Monday, January 19, 2015

Not Just Men in Uniform


"This book is gratefully dedicated to my Aunty Yang (Eileen George), whose stories about her service in World War II inspired my undergraduate history thesis and a lifelong interest in women and men in uniform."

I grew up on stories about my family's experiences during the war. Since politics and religion was banned at the dining room table, family history was one of the go-to topics.

My mother's stories tended to take a humorous turn -- like when her skirt flipped up when she was practice rescuing a downed fighter pilot. Why The Observer Corps felt that skirts were a good idea for the women who volunteered is beyond me. My mother, and many of her compatriots, made the matter worse by altering the knee-hiding A-line into a knee-showing pencil skirt.

Nana's stories were more about rationing and how she got around it (at least with butter). She did work as a telephone operator, but she didn't say much about that. She also skimmed over stories involving her sisters and their families staying with them. Those tales I heard from Mum and Aunty Yang.

Aunty Yang NOT in uniform.
When I was older, Aunty Yang also told me about her service in the ATS (Auxiliary Territorial Service). I suppose I heard about the rats in the barn they were billeted in as a child, but the experiences she had as an ambulance driver were not suitable for children.

Later, when I was in university, Aunty Yang helped me connect with some of her old ATS friends, so I could interview them for my undergraduate thesis. I also interviewed former member of CWAC (Canadian Women's Army), RCWNS (Royal Canadian Women's Naval Service) and RCAF Women's Division. I even did a mail in interview with an American WAC. No one's story was as visceral as my aunt's.

Aside from the obvious attraction of a man in uniform, my real interest in military history and culture stems from those stories told at the dining room table.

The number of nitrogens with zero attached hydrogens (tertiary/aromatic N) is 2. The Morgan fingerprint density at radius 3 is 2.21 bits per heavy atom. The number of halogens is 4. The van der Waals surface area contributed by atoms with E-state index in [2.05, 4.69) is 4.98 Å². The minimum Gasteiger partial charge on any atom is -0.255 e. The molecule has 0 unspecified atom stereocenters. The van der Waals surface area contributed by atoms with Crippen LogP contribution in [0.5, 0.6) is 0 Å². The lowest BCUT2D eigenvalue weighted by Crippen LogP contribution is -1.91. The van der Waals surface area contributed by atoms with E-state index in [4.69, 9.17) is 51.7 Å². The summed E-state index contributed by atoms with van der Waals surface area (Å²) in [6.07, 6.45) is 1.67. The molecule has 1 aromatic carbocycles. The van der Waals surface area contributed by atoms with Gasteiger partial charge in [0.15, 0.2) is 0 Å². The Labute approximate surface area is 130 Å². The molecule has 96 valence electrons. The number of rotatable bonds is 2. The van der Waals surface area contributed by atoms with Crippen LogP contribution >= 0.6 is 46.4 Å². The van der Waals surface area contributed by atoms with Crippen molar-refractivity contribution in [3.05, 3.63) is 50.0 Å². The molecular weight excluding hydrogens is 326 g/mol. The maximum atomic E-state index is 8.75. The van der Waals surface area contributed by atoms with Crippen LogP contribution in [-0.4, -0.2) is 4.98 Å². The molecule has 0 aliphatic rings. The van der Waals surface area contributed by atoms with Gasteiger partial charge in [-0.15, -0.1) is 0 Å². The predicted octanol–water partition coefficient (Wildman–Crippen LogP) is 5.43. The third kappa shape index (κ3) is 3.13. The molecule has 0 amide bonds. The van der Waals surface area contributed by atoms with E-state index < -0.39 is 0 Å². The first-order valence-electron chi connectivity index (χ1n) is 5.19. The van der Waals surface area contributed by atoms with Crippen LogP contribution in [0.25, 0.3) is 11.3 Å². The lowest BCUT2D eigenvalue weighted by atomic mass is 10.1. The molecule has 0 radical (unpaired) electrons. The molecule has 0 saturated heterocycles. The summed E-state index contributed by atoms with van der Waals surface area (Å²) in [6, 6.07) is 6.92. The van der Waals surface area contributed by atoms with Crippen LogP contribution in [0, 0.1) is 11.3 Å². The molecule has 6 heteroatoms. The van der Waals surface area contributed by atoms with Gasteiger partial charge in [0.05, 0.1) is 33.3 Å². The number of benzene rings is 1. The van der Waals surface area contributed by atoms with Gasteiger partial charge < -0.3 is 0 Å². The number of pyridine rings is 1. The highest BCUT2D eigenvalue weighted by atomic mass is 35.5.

Now lawmen are another story altogether.



“Classic romantic suspense spiced with warmth and humour”

Prudence Hartley has the same problems of every other single mom: getting her kids to school on time; juggling a gazillion errands while trying to get a full day's work done; oh, don't forget about dinner. But everything is about to change for Pru when she finds a dead man in her house. Or a dead spy to be exact.

Suddenly Pru's problems become a tad more complicated and a lot more dangerous. When a federal agent named David Merrick shows up and whisks her and her kids into protective custody, Pru has so many questions running through her brain she doesn't know where to begin.

How is she going to keep her kids safe? What was the dead spy looking for in her house? Why are they after her now? Oh and there's one more question . . . just a pesky, minor thing. Why does Merrick have to be so damn sexy and protective?

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4 comments:

  1. How absolutely wonderful Lally! And what a great picture of Mum.Thanks so much for this!

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    1. I wish I had one of her in uniform. You know, when I was really little, I thought the Nana was so patriotic that she kept a picture of young Queen Elizabeth on her cabinet. Now I can't see a photo of Elizabeth in her ATS uniform without thinking of Aunty Yang.

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  2. Really interesting. I'd love to have heard her in-the-field stories as an ambulance driver. What courage!

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    1. Aunty Yang always exemplified fortitude to me. I think it was fortitude that kept her going through that period. The dangers weren't much different than for others in Britain, but the grimness of her task, transporting wounded, dying and dead soldiers, required a level of fortitude I can barely imagine possessing. Her ability to talk about it at all with me, and share the effect it had on her... Well, it was only one of the many reasons I loved her very much.

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